This month I have spent more time than usual reflecting on my life in a segregated society. Seeing the movie Selma and events leading up to the march on the Edmund Pettus Bridge in Alabama and looking at the movie Court Martial of Jackie Robinson made me remember my own experiences during segregation. On Aug. 7, 1943, I was born at Pinkston Clinic in North Dallas, a hospital that provided medical services to Negroes. Negro doctors were not allowed to practice at White hospitals in Dallas.
As if we needed any more evidence, President Obama’s recent meeting with members of the Congressional Black Caucus revealed a deep-seated hostility toward the plight of struggling Historically Black Colleges and Universities.
Dr. Carter G. Woodson, the Harvard-trained historian who brilliantly birthed the idea that led to the celebration of Black History Month, believed that all people regardless of their race, color or national origin should study and embrace the history of Black people in the United States. His belief led him to establish “Negro History Week” in 1926.
In observance of Black History Month, I believe it is important to highlight some of those long-lasting institutions and entities that have continued to serve the empowerment interests of Black America for over the past 200 years. Too often some of us forget too quickly about the historical groups and social bridges that have helped to bring Black America across troubled and perilous waters during the last two centuries.
While recalling those commercials, featuring Andre Agassi (pro tennis player) saying, “Image is everything” and Billy Crystal’s “Saturday Night Live” character, Fernando, who always said, “You look marvelous! It is better to look good than to feel good,” I also thought of the NAACP Image Awards and the fact that the NAACP’s image is taking a huge hit, especially among some of its members.
They say that “sport mirrors life.” The latest example is the sick twist on the death of Eric Garner after the deaths of NYPD officers Ralph Ramos and Wenjian Liu. One of the headlines read “NYPD Cops Assassinated, and the killings prompted police supporters to proudly sport hoodies with the words ‘I Can Breathe.’” In a clash with protestors, police supporters chanted “Don’t Resist Arrest” in response to “I Can’t Breathe.”
Completing his final semester, Quentin Neroes spends most of his free time in Emmett J. Conrad High School’s Go Center, a college resource room for upperclassmen. It’s in the Go Center where he applies to the colleges of his choice. Shortly before the winter break began, he received an early Christmas gift in the form of an email.
Preserving African American art history is imperative to The Black Academy of Arts and Letters. The mission of the organization is to create and enhance awareness and understanding of artistic, cultural and aesthetic differences utilizing the framework of African Americans in dance, theatre, music, literary, fine and visual arts.
A very public conflict between the Bridge Crossing Jubilee Inc., the local group that has been commemorating the 1965 Selma-to-Montgomery March for more than four decades, and the largely White-run The Faith & Politics Institute, a Washington-based group that had organized competing marches in Selma and Montgomery on the weekend commemorating the 50th anniversary of “Bloody Sunday,” has been resolved with both groups agreeing to participate in a single march in Selma, a coalition of organizations has announced.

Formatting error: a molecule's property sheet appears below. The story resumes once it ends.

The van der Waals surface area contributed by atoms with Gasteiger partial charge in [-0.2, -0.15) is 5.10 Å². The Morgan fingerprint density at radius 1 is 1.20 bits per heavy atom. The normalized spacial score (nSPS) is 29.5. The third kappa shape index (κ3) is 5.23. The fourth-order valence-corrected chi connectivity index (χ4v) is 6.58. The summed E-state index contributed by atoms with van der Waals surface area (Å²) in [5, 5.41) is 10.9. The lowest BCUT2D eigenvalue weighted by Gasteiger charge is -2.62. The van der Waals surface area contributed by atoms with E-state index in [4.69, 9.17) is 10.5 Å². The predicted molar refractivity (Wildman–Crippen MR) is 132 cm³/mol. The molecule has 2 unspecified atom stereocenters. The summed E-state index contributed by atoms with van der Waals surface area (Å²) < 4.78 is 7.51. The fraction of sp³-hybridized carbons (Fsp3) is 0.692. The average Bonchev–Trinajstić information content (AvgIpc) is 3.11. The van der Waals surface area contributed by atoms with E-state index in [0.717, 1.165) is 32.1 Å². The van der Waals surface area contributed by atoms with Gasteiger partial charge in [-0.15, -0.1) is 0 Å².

Simone Oliver had always been called, as they say in the religious community. She was active in the Baptist church throughout her youth, playing piano for the youth choir and even ghostwriting sermons for several pastors as a teen. She loved Scripture, loved preaching and loved God. For her, church was Heaven-on-earth.
Proposed bills could reform education, police/community interactions
With the 84th Texas legislative session in full swing, lawmakers in Texas are working around the clock to pass bills that would help their constituents. One lawmaker, Rep. Eric Johnson, D-Dallas, is trying to make a difference in education and police interactions with the public.
No fashion this month. We can do that next time. This month it’s food for the soul.
Saturday I attended An Evening with Joanne Bland at The Black Academy of Arts and Letters.
NBC Nightly News anchor Brian Williams has finally admitted that he had incorrectly asserted that a helicopter he traveled aboard in 2002 while reporting on the Iraq War in 2003 was hit by a rocket-propelled grenade, forcing an emergency landing.
Hosted by the Academy of Motion Picture Arts and Sciences, the 87th annual Academy Awards ceremony, better known as the Oscars, will either best be remembered for the uproar incited by this year’s homogenous nominations, or as a seminal moment for change in the Academy’s long, non-inclusive history.
This country was established on the simple facts that people were being mistreated, they were tired of it, and they were not going to take it anymore. One cannot help but admire people who come to the end of their rope, defiantly proclaim the truth about their condition, and then do something about it.
At age 36, superstar Los Angeles Lakers basketball player, Kobe Bryant, is apparently at the end of his rope. On his final professional contract, a two-year $48 million deal to make sure he retires as a Laker,
Whether it is in an inner-city neighborhood across America, the Caribbean, in Europe or in a sprawling mass of people in an African or Brazilian urban area, millions of Black youth throughout the world are crying out for a better quality of life.
A website saved her life.
For nearly 20 years, Eddie Branch of Granite City, Illinois has endured a chronic health problem.